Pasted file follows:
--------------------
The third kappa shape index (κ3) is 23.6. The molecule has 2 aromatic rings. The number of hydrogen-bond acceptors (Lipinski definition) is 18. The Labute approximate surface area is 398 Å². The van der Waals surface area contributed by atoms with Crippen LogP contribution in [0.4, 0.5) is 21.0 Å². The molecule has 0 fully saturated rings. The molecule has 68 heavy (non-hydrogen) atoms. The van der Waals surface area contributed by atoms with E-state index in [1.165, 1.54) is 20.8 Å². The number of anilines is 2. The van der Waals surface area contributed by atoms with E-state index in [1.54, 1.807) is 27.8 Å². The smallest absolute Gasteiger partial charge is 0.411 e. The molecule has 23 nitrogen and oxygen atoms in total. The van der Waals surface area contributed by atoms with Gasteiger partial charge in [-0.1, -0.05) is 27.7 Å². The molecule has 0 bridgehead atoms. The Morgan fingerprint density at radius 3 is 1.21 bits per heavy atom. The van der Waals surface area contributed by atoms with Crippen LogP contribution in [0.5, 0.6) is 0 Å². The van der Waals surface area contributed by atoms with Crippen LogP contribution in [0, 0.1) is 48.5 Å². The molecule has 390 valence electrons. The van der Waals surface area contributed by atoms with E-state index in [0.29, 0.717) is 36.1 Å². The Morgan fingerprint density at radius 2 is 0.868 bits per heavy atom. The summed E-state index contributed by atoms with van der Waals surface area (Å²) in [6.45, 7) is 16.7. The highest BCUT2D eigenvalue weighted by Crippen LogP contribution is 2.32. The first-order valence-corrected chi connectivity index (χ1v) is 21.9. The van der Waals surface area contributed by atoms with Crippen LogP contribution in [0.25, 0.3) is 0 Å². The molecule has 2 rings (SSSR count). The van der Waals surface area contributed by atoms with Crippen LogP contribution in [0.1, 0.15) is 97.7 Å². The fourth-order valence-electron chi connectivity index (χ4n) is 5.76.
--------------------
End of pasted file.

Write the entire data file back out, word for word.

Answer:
The third kappa shape index (κ3) is 23.6. The molecule has 2 aromatic rings. The number of hydrogen-bond acceptors (Lipinski definition) is 18. The Labute approximate surface area is 398 Å². The van der Waals surface area contributed by atoms with Crippen LogP contribution in [0.4, 0.5) is 21.0 Å². The molecule has 0 fully saturated rings. The molecule has 68 heavy (non-hydrogen) atoms. The van der Waals surface area contributed by atoms with E-state index in [1.165, 1.54) is 20.8 Å². The number of anilines is 2. The van der Waals surface area contributed by atoms with E-state index in [1.54, 1.807) is 27.8 Å². The smallest absolute Gasteiger partial charge is 0.411 e. The molecule has 23 nitrogen and oxygen atoms in total. The van der Waals surface area contributed by atoms with Gasteiger partial charge in [-0.1, -0.05) is 27.7 Å². The molecule has 0 bridgehead atoms. The Morgan fingerprint density at radius 3 is 1.21 bits per heavy atom. The van der Waals surface area contributed by atoms with Crippen LogP contribution in [0.5, 0.6) is 0 Å². The van der Waals surface area contributed by atoms with Crippen LogP contribution in [0, 0.1) is 48.5 Å². The molecule has 390 valence electrons. The van der Waals surface area contributed by atoms with E-state index in [0.29, 0.717) is 36.1 Å². The Morgan fingerprint density at radius 2 is 0.868 bits per heavy atom. The summed E-state index contributed by atoms with van der Waals surface area (Å²) in [6.45, 7) is 16.7. The highest BCUT2D eigenvalue weighted by Crippen LogP contribution is 2.32. The first-order valence-corrected chi connectivity index (χ1v) is 21.9. The van der Waals surface area contributed by atoms with Crippen LogP contribution in [0.25, 0.3) is 0 Å². The molecule has 2 rings (SSSR count). The van der Waals surface area contributed by atoms with Crippen LogP contribution in [0.1, 0.15) is 97.7 Å². The fourth-order valence-electron chi connectivity index (χ4n) is 5.76.